The U.S. Equal Employment Opportunity Commission

PRESS RELEASE
7-15-09

MAJOR CHICAGO CLEANING SERVICES PROVIDER SUED BY EEOC FOR RACE DISCRIMINATION

African American Employees Almost Unknown at Scrub, Inc., Federal Agency Charges

CHICAGO – Scrub, Inc., a Chicago janitorial services provider, violated federal law by discriminating against African Americans in hiring, the U.S. Equal Employment Opportunity Commission (EEOC) charged in a race discrimination lawsuit announced today.

The EEOC’s administrative investigation which preceded the lawsuit revealed that although African American workers were a significant segment of Scrub’s labor market and applied for jobs in large numbers, they consistently made up less than two percent of Scrub’s work force.

Scrub provides janitorial services to the airline industry (at O’Hare International Airport), the hospitality industry and private schools.

Race discrimination in hiring violates Title VII of the Civil Rights Act of 1964. The EEOC filed suit (EEOC v. Scrub, Inc., Civil Action No. 09 Cc 4228) in the U.S. District Court for the Northern District of Illinois, Eastern Division; the case was assigned to District Judge Suzanne Conlon, Before filing, EEOC first attempted to reach a voluntary settlement through its conciliation process.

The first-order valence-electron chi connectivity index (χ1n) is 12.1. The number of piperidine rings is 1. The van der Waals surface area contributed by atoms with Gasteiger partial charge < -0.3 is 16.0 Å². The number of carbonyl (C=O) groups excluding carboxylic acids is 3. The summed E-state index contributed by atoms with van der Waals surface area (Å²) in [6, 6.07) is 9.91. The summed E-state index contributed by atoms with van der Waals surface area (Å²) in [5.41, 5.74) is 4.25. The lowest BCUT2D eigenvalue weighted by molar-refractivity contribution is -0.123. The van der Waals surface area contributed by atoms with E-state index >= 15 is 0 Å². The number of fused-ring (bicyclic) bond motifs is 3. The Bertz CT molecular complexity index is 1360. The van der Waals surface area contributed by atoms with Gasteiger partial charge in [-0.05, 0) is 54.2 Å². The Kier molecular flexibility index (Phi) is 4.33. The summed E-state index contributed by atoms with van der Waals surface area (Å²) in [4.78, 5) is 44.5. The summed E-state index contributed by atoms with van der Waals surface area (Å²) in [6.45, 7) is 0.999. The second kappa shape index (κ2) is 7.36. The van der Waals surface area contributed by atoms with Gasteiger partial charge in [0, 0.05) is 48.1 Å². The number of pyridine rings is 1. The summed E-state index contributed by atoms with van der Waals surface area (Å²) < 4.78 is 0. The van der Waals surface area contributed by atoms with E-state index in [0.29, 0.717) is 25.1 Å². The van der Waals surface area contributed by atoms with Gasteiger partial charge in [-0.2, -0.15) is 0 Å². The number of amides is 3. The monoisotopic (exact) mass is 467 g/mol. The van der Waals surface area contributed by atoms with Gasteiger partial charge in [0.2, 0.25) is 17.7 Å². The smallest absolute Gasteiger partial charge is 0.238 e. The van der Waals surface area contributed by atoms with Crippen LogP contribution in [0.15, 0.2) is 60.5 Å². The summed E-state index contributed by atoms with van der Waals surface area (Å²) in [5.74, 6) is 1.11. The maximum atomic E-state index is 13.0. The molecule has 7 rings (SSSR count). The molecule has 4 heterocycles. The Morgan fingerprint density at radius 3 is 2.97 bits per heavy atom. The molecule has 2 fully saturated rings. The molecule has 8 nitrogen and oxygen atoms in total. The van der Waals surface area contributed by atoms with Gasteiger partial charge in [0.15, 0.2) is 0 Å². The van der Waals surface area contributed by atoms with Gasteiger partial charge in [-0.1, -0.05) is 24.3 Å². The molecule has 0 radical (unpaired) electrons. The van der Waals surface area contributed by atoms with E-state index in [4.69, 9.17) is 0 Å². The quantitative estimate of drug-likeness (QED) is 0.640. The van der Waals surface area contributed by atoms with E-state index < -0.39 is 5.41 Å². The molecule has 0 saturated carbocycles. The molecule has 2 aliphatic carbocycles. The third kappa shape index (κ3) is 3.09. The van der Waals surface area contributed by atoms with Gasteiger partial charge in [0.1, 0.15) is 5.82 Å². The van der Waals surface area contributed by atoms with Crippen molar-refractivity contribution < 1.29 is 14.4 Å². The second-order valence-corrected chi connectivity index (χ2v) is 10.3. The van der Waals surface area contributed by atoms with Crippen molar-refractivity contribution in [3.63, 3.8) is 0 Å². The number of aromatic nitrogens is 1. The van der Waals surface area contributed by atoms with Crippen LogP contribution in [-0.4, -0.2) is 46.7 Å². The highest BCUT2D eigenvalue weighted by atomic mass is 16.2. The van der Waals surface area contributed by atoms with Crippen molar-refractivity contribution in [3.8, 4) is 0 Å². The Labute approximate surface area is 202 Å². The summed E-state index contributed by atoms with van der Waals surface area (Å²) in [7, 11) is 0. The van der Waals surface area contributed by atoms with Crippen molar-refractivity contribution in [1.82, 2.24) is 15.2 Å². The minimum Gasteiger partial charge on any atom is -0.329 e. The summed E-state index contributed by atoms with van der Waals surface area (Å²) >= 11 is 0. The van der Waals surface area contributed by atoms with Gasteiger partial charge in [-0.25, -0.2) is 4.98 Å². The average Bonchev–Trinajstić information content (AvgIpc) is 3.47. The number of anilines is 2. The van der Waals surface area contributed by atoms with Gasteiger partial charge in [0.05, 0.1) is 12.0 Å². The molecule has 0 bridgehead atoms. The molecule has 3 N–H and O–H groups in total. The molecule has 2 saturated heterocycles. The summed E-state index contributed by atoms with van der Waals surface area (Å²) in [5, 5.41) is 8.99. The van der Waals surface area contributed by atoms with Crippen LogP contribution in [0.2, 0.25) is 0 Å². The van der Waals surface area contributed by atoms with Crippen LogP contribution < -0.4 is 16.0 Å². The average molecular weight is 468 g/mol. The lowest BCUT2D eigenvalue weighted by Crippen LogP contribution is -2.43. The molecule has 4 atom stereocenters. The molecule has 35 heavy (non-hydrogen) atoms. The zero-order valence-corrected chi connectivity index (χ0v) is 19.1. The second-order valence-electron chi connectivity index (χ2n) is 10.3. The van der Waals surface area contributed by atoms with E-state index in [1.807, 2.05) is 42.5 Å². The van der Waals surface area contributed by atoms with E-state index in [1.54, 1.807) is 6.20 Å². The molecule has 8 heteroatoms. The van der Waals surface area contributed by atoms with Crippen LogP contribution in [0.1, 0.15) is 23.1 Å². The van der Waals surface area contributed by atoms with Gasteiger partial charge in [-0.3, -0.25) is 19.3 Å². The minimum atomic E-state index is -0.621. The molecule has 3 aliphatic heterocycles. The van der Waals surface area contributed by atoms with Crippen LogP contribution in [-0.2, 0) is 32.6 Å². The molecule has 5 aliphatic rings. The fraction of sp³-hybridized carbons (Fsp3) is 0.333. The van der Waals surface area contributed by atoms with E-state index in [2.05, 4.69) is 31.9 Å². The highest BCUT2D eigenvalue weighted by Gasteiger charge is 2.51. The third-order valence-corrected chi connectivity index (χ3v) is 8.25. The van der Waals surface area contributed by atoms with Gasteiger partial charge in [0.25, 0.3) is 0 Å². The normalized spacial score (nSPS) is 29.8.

“This employer’s hiring practices systematically screened out numerous qualified black victims, and we are suing to seek justice on their behalf,” EEOC Acting Chairman Stuart J. Ishimaru said.”

The EEOC is seeking back pay, compensatory and punitive damages for Scrub’s discrim­ination victims. The agency also seeks injunctive relief, including rightful-place hiring of African Americans, training, and instituting policies, practices and programs which provide for equal employment opportunity for black applicants and workers.

John Hendrickson, the EEOC’s regional attorney in Chicago, said, “Assuring the freedom to compete for jobs on a level playing field is one of the fundamental components of the EEOC’s mission. Race discrimination makes free and fair competition impossible, and such discrimination is prohibited by the laws we are charged with enforcing.”

John P. Rowe, director of the EEOC Chicago District Office, said, “The EEOC made good-faith efforts to remedy the situation through voluntary conciliation. The agency has now determined that we need to move to the next step provided by law and challenge the discrimination in court.”

The EEOC enforces federal laws prohibiting employment discrimination. Further information about the EEOC is available on the agency’s web site at www.eeoc.gov.

The EEOC Chicago District Office is responsible for processing charges of discrimin­ation, administrative enforcement, and the conduct of agency litigation in Illinois, Wisconsin, Minnesota, Iowa, and North and South Dakota, with Area Offices in Milwaukee and Minneapolis.


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